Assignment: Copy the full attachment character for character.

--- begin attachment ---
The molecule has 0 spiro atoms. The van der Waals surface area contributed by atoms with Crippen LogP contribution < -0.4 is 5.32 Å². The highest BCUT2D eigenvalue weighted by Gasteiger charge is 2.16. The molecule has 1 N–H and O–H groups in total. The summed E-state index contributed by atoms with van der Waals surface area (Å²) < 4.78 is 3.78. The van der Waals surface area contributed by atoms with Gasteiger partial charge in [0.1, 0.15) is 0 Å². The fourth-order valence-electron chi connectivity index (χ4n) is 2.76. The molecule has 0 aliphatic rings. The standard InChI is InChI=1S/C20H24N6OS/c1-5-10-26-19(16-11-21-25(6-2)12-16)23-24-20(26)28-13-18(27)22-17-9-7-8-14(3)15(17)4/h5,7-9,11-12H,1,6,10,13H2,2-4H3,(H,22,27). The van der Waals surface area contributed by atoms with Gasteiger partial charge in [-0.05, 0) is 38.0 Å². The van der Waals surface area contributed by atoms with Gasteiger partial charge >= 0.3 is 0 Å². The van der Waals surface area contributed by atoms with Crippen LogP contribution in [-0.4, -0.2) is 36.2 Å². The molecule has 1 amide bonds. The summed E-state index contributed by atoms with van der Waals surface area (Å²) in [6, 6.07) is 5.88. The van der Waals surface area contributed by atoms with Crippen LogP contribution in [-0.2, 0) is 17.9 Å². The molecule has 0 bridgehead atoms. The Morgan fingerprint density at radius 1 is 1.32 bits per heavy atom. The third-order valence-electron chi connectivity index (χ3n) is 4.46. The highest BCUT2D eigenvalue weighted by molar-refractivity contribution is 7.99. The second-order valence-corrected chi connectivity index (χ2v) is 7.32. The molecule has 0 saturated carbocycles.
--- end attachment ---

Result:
The molecule has 0 spiro atoms. The van der Waals surface area contributed by atoms with Crippen LogP contribution < -0.4 is 5.32 Å². The highest BCUT2D eigenvalue weighted by Gasteiger charge is 2.16. The molecule has 1 N–H and O–H groups in total. The summed E-state index contributed by atoms with van der Waals surface area (Å²) < 4.78 is 3.78. The van der Waals surface area contributed by atoms with Gasteiger partial charge in [0.1, 0.15) is 0 Å². The fourth-order valence-electron chi connectivity index (χ4n) is 2.76. The molecule has 0 aliphatic rings. The standard InChI is InChI=1S/C20H24N6OS/c1-5-10-26-19(16-11-21-25(6-2)12-16)23-24-20(26)28-13-18(27)22-17-9-7-8-14(3)15(17)4/h5,7-9,11-12H,1,6,10,13H2,2-4H3,(H,22,27). The van der Waals surface area contributed by atoms with Gasteiger partial charge in [-0.05, 0) is 38.0 Å². The van der Waals surface area contributed by atoms with Gasteiger partial charge >= 0.3 is 0 Å². The van der Waals surface area contributed by atoms with Crippen LogP contribution in [-0.4, -0.2) is 36.2 Å². The molecule has 1 amide bonds. The summed E-state index contributed by atoms with van der Waals surface area (Å²) in [6, 6.07) is 5.88. The van der Waals surface area contributed by atoms with Crippen LogP contribution in [-0.2, 0) is 17.9 Å². The molecule has 0 bridgehead atoms. The Morgan fingerprint density at radius 1 is 1.32 bits per heavy atom. The third-order valence-electron chi connectivity index (χ3n) is 4.46. The highest BCUT2D eigenvalue weighted by molar-refractivity contribution is 7.99. The second-order valence-corrected chi connectivity index (χ2v) is 7.32. The molecule has 0 saturated carbocycles.